LIS 534 McCormick Article Presentation


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Article Presentation: School Librarian Staffing Linked with Gains in Student Achievement (by Lance & Hofschire)

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LIS 534 McCormick Article Presentation

  1. 1. LIS 534 Article PresentationSchool Librarian StaffingLinked with Gains inStudentAchievement, 2005-2011by Keith Curry Lance and Linda HofschirePrepared by Amanda McCormickUB MLS Program, Summer 2013 session
  2. 2. This study was originally published in TeacherLibrarian, a bi-monthly independent library journaldedicated to “identifying and responding to the excitingchallenges encountered by school library professional.”www.teacherlibrarian.comArticles are blindly-reviewed by at least two membersof the journal’s advisory board.MLA citation:Lance, Keith Curry, and Linda Hofschire. “School Librarian Staffing Linked withGains in Student Achievement, 2005-2011.” Teacher Librarian 39.6 (2012): 15-19. Print.
  3. 3. AUTHORSThe authors of the study have extensive experience inthe research field.Mr. Curry was the founding director of the LibraryResearch Group at the Colorado State Library in 1987.He is currently working as a consultant with librariesand related organizations.Ms. Hofschire is a research analyst with LibraryResearch Service (LRS), a unit of the Colorado StateLibrary. She holds a PhD and a MLIS.LRS is a unit of the Colorado State Library, which is an office of the ColoradoDepartment of Education. Additionally, LRS works in partnership with theUniversity of Denver Library, Morgridge College of Education, Library andInformation Science Program to offer research fellowships to current MLISstudents.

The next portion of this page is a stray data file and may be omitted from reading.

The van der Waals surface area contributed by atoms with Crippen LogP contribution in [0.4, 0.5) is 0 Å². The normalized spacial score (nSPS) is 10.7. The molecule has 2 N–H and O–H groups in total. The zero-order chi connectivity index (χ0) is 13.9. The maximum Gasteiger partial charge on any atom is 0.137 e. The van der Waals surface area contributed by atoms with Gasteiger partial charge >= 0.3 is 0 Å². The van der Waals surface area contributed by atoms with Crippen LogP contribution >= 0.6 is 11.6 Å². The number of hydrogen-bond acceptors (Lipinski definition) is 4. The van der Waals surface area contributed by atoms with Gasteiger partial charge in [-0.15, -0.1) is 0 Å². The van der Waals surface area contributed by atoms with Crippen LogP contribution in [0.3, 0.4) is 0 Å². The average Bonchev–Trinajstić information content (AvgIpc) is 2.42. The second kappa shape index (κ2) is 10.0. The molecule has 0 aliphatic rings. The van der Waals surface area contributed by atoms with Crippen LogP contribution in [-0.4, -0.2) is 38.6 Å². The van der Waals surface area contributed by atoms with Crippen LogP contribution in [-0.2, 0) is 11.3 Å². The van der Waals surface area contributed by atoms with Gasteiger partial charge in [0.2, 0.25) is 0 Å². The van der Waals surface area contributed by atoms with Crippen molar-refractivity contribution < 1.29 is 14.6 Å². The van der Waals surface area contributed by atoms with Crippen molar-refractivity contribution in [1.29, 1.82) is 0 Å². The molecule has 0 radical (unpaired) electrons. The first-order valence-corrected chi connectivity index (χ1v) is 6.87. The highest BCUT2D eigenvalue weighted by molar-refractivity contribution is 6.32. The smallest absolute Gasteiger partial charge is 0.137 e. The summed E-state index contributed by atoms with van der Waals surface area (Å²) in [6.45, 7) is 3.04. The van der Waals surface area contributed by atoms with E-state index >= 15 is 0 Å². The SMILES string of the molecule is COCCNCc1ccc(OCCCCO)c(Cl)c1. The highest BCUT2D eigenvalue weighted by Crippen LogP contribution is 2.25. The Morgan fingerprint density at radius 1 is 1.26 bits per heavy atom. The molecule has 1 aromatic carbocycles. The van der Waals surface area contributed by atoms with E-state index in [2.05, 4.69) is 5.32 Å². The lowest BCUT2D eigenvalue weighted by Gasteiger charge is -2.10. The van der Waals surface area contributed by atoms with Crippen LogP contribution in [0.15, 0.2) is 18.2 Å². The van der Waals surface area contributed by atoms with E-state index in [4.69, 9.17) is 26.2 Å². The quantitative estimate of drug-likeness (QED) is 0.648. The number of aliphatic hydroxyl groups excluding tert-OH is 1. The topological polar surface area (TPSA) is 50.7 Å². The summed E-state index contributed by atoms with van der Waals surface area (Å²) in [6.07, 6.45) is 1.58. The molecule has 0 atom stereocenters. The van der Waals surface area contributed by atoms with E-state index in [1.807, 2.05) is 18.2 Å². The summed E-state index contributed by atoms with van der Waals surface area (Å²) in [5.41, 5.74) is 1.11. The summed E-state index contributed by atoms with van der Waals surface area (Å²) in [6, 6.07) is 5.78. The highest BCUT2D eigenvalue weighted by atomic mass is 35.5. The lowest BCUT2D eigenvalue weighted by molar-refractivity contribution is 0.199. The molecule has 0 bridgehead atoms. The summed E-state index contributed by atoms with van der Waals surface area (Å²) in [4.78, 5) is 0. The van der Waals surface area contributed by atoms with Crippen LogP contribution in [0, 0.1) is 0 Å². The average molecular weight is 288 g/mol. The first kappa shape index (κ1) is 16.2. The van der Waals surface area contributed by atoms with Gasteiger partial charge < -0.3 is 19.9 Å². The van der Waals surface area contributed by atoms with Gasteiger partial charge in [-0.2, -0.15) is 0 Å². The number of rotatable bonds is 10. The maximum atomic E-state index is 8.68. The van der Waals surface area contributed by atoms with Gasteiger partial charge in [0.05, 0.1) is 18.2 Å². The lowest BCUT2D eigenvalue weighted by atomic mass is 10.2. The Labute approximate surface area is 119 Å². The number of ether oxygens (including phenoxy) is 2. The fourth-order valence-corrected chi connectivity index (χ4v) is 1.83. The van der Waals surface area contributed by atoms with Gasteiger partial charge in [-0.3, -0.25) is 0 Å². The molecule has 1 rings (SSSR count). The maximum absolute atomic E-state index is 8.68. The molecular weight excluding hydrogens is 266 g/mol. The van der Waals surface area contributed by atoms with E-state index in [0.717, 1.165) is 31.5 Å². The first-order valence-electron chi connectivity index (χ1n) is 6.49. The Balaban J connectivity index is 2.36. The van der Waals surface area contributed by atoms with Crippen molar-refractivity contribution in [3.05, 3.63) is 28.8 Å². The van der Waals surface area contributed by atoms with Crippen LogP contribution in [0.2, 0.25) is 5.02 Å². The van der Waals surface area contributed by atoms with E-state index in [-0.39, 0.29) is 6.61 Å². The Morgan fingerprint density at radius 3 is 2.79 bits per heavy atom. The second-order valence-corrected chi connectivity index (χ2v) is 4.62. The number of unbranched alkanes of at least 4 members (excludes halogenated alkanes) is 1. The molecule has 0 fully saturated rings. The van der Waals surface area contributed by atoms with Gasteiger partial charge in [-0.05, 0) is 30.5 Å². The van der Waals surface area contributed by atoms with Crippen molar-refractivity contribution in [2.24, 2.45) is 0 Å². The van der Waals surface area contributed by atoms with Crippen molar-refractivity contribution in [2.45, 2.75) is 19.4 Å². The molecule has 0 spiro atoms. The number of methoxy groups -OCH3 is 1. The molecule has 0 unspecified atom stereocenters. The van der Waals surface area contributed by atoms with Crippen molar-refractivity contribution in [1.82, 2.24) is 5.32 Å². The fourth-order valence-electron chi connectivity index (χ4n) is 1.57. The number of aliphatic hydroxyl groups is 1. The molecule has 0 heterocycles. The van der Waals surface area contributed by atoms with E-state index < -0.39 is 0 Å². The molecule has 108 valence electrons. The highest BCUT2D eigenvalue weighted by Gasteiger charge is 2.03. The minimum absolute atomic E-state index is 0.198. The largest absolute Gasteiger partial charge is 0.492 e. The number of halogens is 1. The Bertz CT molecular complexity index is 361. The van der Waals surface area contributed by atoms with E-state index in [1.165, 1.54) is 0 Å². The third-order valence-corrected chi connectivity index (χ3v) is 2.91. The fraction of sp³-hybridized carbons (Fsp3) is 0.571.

4. 4. The authors of the study have conducted numerous studies which linkschool libraries and student achievement, which is illustrated here.Full PDF available:
  5. 5. PURPOSEPrevious research studies correlate studentachievement with various aspects of school libraries(e.g., staffing, collection size, information literacyinstruction).The purpose of this study was to build upon thosestudies and to examine the impact of school librarianstaffing on student achievement, focusing on twoimportant factors:(1) TIME(2) POVERTY LEVELS
  6. 6. BACKGROUNDThe authors cite to the American Association of SchoolLibrarians’ Standards for the 21st Century Learner:“Reading is a window to the world. Reading is a foundational skill forlearning, personal growth, and enjoyment. The degree to whichstudents can read and understand text in all formats (e.g., picture,video, print, etc.) and all contexts is a key indicator of success inschool and life. As a lifelong learning skill, reading goes beyonddecoding and comprehension to interpretation and development ofnew understandings.”These standards, the authors argue, are not just “lipservice.” School librarians consider the standards to beamong their “basic responsibilities.”Additionally, the standards are aligned with CommonCore standards, which are now the basis of statetesting.
  7. 7. METHODOLOGY: TIME STUDYThe authors analyzed Colorado Student AssessmentProgram reading scores and staffing data from the years2005 and 2011. Students were in grades 3-10.Two types of scores: advanced and unsatisfactory.Information was obtained from the Colorado Departmentof Education.